For three months, a team of computer scientists from two California universities deliberately set out to expose themselves to as much spam as possible, then systematically made purchases from the Web sites advertising drugs and herbal remedies in the messages, The New York Times reported Friday.
The team examined almost a billion messages and spent several thousand dollars on about 120 purchases.
They found 95 percent of the credit card transactions for the spam-advertised items they purchased were handled by just three financial companies -- one based in Azerbaijan, one in Denmark and one in the West Indies.
Because spammers rely on just a few banks and an even smaller number of credit card processors, the business is highly vulnerable to disruption by regulators and law enforcement agencies and the study findings could be a "a very powerful deterrent" to spammers, one expert said.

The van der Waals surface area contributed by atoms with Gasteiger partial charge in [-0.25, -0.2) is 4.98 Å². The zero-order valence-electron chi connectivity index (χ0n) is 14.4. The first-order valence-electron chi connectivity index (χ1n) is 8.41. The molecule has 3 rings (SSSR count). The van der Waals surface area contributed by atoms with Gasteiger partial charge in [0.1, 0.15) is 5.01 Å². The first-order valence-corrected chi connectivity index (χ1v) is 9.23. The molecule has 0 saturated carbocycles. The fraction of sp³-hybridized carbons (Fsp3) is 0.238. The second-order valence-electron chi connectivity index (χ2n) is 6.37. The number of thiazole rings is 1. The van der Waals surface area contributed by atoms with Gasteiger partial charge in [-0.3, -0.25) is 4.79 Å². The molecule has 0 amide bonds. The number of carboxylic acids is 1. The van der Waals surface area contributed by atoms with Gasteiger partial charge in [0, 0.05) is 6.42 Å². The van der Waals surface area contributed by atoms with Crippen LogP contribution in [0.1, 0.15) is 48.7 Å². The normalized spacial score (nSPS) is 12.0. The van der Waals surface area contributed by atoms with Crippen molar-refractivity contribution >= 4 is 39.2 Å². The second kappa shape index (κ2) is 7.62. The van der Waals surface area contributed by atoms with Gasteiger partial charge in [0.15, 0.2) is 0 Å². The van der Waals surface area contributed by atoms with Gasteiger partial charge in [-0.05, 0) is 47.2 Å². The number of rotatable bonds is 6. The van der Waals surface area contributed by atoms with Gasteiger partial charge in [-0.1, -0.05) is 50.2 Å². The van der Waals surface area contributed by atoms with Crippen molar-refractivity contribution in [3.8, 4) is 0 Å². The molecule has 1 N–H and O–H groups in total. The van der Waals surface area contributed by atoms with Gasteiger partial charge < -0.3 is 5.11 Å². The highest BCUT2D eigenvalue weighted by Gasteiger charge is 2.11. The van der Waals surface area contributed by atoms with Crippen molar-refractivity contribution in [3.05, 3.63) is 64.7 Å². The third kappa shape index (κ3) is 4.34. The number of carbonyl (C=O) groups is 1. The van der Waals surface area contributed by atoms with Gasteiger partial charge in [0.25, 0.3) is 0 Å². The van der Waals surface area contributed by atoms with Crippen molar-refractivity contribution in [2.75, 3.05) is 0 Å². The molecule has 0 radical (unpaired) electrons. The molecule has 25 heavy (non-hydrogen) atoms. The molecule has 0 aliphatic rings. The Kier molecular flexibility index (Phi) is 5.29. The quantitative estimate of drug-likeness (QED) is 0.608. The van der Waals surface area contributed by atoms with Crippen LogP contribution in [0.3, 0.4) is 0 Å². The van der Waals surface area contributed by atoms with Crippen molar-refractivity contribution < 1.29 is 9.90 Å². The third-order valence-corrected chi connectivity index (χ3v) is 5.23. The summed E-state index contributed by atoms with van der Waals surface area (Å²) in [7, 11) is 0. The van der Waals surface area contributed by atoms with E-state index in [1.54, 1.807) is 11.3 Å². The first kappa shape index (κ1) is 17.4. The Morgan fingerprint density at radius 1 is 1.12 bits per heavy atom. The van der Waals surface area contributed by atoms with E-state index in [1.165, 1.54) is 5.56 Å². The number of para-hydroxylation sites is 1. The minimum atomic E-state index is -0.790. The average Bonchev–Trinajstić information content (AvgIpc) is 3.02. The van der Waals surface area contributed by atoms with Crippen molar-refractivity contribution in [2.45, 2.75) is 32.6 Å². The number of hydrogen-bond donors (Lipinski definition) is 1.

"If the credit card companies wanted to shut down the spammers, we can easily aid them in rapidly and unambiguously identifying the merchant accounts used by spammers," said Steve Kirsch of Abaca Technology, an anti-spam company based in San Jose, Calif.
If processors refused to authorize online credit card payments to the merchants, "you'd cut off the money that supports the entire spam enterprise," said Stefan Savage of the University of California, San Diego, who worked on the study with colleagues at San Diego and UC Berkeley.